Politics & Policy

Taking Conservatism Seriously

Yes, Virginia, conservatives mean what they say.

For three years, I served on the Board of Trustees of my college as a “Young Trustee.” As with most colleges, Young Trustees are selected as a means of co-optation; bring a recent grad on board and then claim to be “in touch with the concerns of the students.” Why I was there is a whole other story.

This story is about something else. While I was on the board it was determined that Goucher College desperately needed a “Diversity Statement.” Other schools were declaring, for all the world to hear, their love of diversity, their thirst for diversity, their loyalty to diversity, and, damn it, we needed to proclaim ours as well. Never mind all that other “equal opportunity” boilerplate to be found throughout campus publications, Goucher needed to “get out in front” of the diversity issue.

Or so we were told. I didn’t think so. I thought that being a liberal arts college was in itself an acceptance of the very best form of diversity — the intellectual kind.

The “liberal” in “liberal arts” does not refer to what Barbra Streisand “thinks,” and “arts” does not refer to a federal subsidy for inserting things in your rectum in front of a wide-angle lens. The liberal arts — as derived from the writings of Locke, Jefferson and others — refer to the intellectual skills and historical and literary knowledge that free people need in a free society in order to keep it free.

My problem — or one of them — with a diversity statement was that I thought it was either redundant or insulting. It was redundant because the liberal arts already embrace diversity and insulting because some board members and administrators were talking as if this were somehow a brave and bold break with the past.

Anyway, I was a pretty intense young man about such things in those days, and I decided it was imperative that I be a big pain. So I kept trying to insert language about standards, tolerance, Western civilization, and how true diversity was consistent with, rather than a break from, the liberal arts. Half of the board was pissed because they wanted to make it to the golf course on time, and the other half was angry because, well, they thought I was a little brown shi(r)t.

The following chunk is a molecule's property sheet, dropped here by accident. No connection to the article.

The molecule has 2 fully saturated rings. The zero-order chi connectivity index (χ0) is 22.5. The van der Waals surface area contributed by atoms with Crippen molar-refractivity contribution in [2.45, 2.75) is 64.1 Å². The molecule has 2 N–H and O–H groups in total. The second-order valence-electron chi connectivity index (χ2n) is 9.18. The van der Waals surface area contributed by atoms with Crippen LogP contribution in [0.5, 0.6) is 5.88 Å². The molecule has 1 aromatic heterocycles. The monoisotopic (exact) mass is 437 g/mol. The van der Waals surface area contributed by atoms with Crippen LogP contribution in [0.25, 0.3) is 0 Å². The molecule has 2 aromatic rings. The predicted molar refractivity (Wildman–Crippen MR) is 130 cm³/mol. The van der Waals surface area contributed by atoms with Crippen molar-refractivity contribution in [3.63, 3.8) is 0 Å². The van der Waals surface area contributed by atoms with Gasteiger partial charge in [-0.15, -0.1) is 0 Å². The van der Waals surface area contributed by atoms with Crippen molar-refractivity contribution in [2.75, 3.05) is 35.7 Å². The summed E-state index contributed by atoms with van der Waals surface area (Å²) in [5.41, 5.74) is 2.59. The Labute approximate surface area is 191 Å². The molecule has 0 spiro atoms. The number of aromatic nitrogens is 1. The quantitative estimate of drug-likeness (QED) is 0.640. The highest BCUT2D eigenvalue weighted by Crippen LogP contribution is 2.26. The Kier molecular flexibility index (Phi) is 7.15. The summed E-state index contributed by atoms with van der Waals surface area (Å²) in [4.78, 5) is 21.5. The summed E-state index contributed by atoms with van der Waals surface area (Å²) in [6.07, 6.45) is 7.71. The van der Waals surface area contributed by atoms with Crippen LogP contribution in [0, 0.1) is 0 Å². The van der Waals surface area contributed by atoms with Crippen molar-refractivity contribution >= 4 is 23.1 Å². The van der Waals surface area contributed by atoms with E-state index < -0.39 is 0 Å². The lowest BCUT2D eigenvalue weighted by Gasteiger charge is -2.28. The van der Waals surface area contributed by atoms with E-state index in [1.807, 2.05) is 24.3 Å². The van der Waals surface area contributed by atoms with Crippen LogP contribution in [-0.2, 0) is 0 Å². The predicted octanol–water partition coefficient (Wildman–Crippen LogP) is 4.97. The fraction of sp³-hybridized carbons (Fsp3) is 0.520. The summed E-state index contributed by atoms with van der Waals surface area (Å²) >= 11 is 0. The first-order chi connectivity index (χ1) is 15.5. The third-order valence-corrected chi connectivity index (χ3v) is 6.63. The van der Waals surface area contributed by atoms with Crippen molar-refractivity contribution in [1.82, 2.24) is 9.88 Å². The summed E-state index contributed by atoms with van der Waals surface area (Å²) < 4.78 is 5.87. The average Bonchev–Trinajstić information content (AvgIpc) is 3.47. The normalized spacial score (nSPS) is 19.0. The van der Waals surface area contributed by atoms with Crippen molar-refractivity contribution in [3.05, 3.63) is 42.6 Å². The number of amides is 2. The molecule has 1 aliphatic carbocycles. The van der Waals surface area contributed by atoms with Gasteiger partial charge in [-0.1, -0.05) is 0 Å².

In any event, during a coffee break a high-powered liberal lawyer from Washington came up to me and said that she’d read my letter to the board and found my comments interesting and so on. But she was “very concerned” that I was trying to insert various “right-wing code words” into the soon-to-be sacred diversity statement.

I told her that if “tolerance” and “standards” were now “considered by the Left to be right-wing code words, then woe betide the Left.” (I remember being proud of the phrase “woe betide”; I was that kind of dork).

In any event, the moral of this story is that a lot of people think conservatives don’t mean what they say.

I was reminded of all this when I finally finished this morning a very long essay by Sam Tanenhaus in last week’s New Republic.

Tanenhaus, the author of a magnificent biography of Whittaker Chambers, is now writing a biography of William F. Buckley Jr. and I’d hate to put a bee in anyone’s bonnet on that front. Still, it’s fair to say that I’ve never been a huge fan of his treatment of conservatism.

Anyway, there’s a brief passage in Tanenaus’s essay that conjured up the spirit of the “woe betide” lady. In his review of various books about Goldwater, Reagan, and the history of the Republican party, Tanenhaus writes:

When Kennedy announced that he would protect James Meredith, who courageously broke the color barrier at the University of Mississippi, Goldwater’s challenge was direct. “We haven’t turned over to the federal government the power to run the schools,” he declared. “I don’t like segregation. But I don’t like the Constitution kicked around, either.” In the next two years the man who desegregated schools in Phoenix would become a fierce advocate of “free association” and “property rights.”

What bugs me are those quotation marks.

Tanenhaus clearly thinks free association and property rights are code words. And in the context that he’s discussing that’s a fair point. Though Tanenhaus clearly sees a lot of hypocrisy in being in favor of desegregation and property rights and free association. I don’t.

Indeed, isn’t it possible that for some followers of Goldwater, “free association” and “property rights” actually meant — oh I don’t know — free association and property rights? No quotation marks, no code words.

This is a huge peeve of mine whenever I read non-conservatives who write about conservatism. Forget Tanenhaus. Take a look at the Nation or the American Prospect, or even the New Republic on a bad day. We are constantly being told that “federalism” or “state rights” or “individualism” or “family values” or, yes, “free association” and “property rights” are really code for segregation, racism, homophobia, greed, Muppet-hating, whatever.

And sure, sometimes they may actually be code for all of those things — the Right is not immune to the natural distribution of schmucks in the population. But sometimes words actually mean what they mean.